The Grand Bazaar in Turkey
Istanbul’s old soul lives on
Behind tourist-targeted shops along the main corridor of the Grand Bazaar lie valuable remnants of the past. Rick Steves’ Europe takes us to the alleyways and nooks, to bedestens and workshops, revealing the soul of old Istanbul.
Dodging four men pushing a cart full of honeydew melons, I step out of the noisy traffic of Istanbul, pass through the horseshoe-arched door, and trade one commotion for another. Suddenly the air – heated by thousands of electric bulbs – is several degrees warmer. Like carnivorous flowers, merchants seduce from glittering shops. They say, “Welcome to the Grand Bazaar.”
This labyrinthine warren of shops is called Kapalı Çarşı (kah-pah-luh chahr-shuh) – literally “covered market.” While much of the bazaar is overrun with international visitors, it still has virtually tourist-free nooks and crannies that offer an insightful glimpse into the “real” Istanbul.
In its heyday, this was the “world trade center” for the entire Ottoman Empire – locked down and guarded by more than a hundred soldiers every night. The Grand Bazaar remained Turkey’s commercial hub through the 1950s, its 4,000 shops bursting with both practical and exotic wares.
But then the Grand Bazaar was discovered by travelers seeking the ultimate “Oriental market” experience. Prodded by shopaholic tourists with fat wallets, prices and rents skyrocketed, and soon small shopkeepers and manufacturers were shoved to the fringes of the market, crowded out by souvenir and carpet shops.
The main drag is “Hatmakers’ Street” (Kalpakçılar Caddesi). Historically each street, alley, or corner of the bazaar was dedicated to a particular craft or item. They still bear those names – even if hat racks are replaced by jewelry showcases.
The many jewelry shops are a reminder that Turks love gold, not because they’re vain or greedy, but because they’re practical. Since their local currency has a tendency to devalue, people prefer to invest in something more tangible. Traditionally, Turks celebrating special occasions – such as a wedding or a circumcision – receive gold as a gift. In fact, in the most traditional corners of Turkey, the groom’s family still must present the bride’s family with gold bracelets before the couple can marry.
Because all this gold is used primarily as an investment tool, and only secondarily as an accessory, it’s most commonly sold in the form of simple 22-carat bracelets (24-carat is too soft to wear). If you see a woman whose arm is lined with these bracelets, she’s not making a fashion statement – she’s wearing her family’s savings on her sleeve … literally.
The Grand Bazaar is made up of a series of bedestens– commercial complexes of related shops. Sandal Bedesteni, one of the oldest, dates from the late 15th century. Over time, the bazaar grew organically – with new bedestens sporadically sprouting up, each one devoted to a particular trade or item. For the convenience of both the shopkeeper and the customer, shops dealing with similar items clustered together.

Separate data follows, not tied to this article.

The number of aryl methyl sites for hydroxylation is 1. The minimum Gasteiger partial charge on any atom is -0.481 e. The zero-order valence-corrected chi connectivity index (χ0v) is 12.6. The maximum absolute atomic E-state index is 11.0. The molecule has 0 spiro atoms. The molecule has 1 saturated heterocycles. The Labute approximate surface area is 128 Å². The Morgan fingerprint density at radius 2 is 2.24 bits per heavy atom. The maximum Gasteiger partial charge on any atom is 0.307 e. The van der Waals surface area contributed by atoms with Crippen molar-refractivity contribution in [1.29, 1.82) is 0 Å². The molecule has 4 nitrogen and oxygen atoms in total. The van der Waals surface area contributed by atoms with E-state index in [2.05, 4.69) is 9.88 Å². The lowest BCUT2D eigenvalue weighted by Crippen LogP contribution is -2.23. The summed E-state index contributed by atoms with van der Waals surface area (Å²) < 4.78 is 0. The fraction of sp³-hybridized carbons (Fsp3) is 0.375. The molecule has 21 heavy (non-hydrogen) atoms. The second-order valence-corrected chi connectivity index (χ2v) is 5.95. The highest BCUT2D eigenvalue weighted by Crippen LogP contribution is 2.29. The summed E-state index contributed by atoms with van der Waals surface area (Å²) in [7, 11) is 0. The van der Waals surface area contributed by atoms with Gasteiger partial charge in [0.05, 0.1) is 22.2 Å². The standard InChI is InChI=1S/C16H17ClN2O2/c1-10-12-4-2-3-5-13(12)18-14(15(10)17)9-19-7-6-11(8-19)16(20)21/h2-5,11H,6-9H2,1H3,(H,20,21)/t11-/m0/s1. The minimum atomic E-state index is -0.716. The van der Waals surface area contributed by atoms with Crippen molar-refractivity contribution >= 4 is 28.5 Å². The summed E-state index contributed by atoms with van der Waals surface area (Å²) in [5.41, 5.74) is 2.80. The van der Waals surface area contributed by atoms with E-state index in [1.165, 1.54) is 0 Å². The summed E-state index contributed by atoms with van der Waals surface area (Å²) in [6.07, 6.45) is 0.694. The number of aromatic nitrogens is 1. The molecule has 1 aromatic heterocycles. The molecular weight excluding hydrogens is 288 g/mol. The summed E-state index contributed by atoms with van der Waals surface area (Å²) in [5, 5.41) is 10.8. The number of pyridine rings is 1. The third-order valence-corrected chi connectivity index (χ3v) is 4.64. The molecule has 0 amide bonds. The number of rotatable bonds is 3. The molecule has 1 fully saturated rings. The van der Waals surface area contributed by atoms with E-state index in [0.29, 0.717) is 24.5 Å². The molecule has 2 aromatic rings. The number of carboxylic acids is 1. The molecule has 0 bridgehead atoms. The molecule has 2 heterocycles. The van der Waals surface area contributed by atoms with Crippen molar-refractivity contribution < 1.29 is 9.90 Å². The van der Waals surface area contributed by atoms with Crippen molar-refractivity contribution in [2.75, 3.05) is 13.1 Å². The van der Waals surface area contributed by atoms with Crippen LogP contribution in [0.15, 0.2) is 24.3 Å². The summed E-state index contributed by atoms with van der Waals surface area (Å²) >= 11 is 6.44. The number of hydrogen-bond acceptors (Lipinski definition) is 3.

Surprises await in the low-rent fringes of the market. Hearing a commotion of shouting, I venture into a cluster of alleys packed with boisterous men hollering into cell phones and waving their arms. This is a poor man’s Wall Street, with currency brokers frantically swapping fortunes of euros, dollars, and Turkish lira.
Walking farther, I enter the “Master of All Eunuchs Alley” (Kızlarağası Han), which leads to a humble courtyard where sooty smiths labor before furnaces, melting gold shavings and silver fragments from other workshops into a more usable form.
Ayhan, one of the goldsmiths here, welcomes me into his charred little world, proud to let me watch him work. His fire makes his shop almost unbearably hot, and then he tosses in some white powder, making it even hotter. Within moments, a tiny shovel of gold fragments is melted, poured, and cooled, then a tidy little brick of gold is placed with a smile into my hand. Giving it back, I compliment Ayhan with one of my only Turkish phrases: Çok güzel (Very beautiful).
Ayhan belongs to a dying breed. Today most goldwork is done in large factories outside the city. But locals believe the Grand Bazaar needs both shops and workshops to be successful. If a product isn’t perfect, the shopkeeper can send it to his workshop for an adjustment. And if workshops like Ayhan’s are forced out by high rents and replaced with more “Made in Taiwan” gift shops, the Grand Bazaar will eventually become a shopping mall only for tourists.
Ayhan steps out of the heat and joins me for tea at a teahouse table across the Master of All Eunuchs Alley. The dainty hourglass-shaped tea glass accentuates the roughness of his goldsmith’s hand. The backgammon board – inlaid, with its softer wood worn below its harder wood – smells like tea and tobacco. The dots on the dice don’t quite line up. Tossing them, I’m thankful the soul of old Istanbul survives. You can find it in the back streets of the Grand Bazaar.
PHOTO CAPTION, ABOVE: The Grand Bazaar is a unique Istanbul experience. CREDIT: Rick Steves.
Rick Steves (www.ricksteves.com) writes European guidebooks, hosts travel shows on public TV and radio, and organizes European tours. This column revisits some of Rick’s favorite places over the past two decades. Read more European adventures in his book, For the Love of Europe. Other books include numerous destination-specific travel guides and Travel As a Political Act. You can email Rick at firstname.lastname@example.org and follow his blog on Facebook.
©2023 RICK STEVES
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